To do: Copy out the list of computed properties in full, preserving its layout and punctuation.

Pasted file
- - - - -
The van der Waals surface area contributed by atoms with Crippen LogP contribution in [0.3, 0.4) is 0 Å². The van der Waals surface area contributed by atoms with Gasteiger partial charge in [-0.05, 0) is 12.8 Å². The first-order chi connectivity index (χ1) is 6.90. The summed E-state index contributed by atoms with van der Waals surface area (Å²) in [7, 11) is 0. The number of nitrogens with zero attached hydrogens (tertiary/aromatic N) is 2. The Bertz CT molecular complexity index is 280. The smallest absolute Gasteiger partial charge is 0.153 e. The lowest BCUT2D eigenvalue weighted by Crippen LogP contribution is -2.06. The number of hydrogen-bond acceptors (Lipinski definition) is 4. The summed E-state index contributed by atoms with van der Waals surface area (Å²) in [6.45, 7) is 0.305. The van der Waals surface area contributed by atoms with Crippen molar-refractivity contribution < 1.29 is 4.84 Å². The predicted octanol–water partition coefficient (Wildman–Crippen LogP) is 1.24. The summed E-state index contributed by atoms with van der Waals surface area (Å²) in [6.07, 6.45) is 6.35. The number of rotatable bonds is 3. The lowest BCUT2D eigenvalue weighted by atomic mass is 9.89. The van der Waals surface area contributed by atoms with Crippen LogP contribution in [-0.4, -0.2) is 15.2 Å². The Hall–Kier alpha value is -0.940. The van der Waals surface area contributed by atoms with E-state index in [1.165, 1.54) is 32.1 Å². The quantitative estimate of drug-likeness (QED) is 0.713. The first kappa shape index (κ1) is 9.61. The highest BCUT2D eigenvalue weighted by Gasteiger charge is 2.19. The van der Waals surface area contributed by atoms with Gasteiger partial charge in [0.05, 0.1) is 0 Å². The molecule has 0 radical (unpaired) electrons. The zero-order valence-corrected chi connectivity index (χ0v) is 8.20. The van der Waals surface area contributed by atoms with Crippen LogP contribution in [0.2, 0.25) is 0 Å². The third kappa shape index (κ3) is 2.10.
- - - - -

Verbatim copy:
The van der Waals surface area contributed by atoms with Crippen LogP contribution in [0.3, 0.4) is 0 Å². The van der Waals surface area contributed by atoms with Gasteiger partial charge in [-0.05, 0) is 12.8 Å². The first-order chi connectivity index (χ1) is 6.90. The summed E-state index contributed by atoms with van der Waals surface area (Å²) in [7, 11) is 0. The number of nitrogens with zero attached hydrogens (tertiary/aromatic N) is 2. The Bertz CT molecular complexity index is 280. The smallest absolute Gasteiger partial charge is 0.153 e. The lowest BCUT2D eigenvalue weighted by Crippen LogP contribution is -2.06. The number of hydrogen-bond acceptors (Lipinski definition) is 4. The summed E-state index contributed by atoms with van der Waals surface area (Å²) in [6.45, 7) is 0.305. The van der Waals surface area contributed by atoms with Crippen molar-refractivity contribution < 1.29 is 4.84 Å². The predicted octanol–water partition coefficient (Wildman–Crippen LogP) is 1.24. The summed E-state index contributed by atoms with van der Waals surface area (Å²) in [6.07, 6.45) is 6.35. The number of rotatable bonds is 3. The lowest BCUT2D eigenvalue weighted by atomic mass is 9.89. The van der Waals surface area contributed by atoms with Crippen LogP contribution in [-0.4, -0.2) is 15.2 Å². The Hall–Kier alpha value is -0.940. The van der Waals surface area contributed by atoms with E-state index in [1.165, 1.54) is 32.1 Å². The quantitative estimate of drug-likeness (QED) is 0.713. The first kappa shape index (κ1) is 9.61. The highest BCUT2D eigenvalue weighted by Gasteiger charge is 2.19. The van der Waals surface area contributed by atoms with Gasteiger partial charge in [0.05, 0.1) is 0 Å². The molecule has 0 radical (unpaired) electrons. The zero-order valence-corrected chi connectivity index (χ0v) is 8.20. The van der Waals surface area contributed by atoms with Crippen LogP contribution in [0.2, 0.25) is 0 Å². The third kappa shape index (κ3) is 2.10.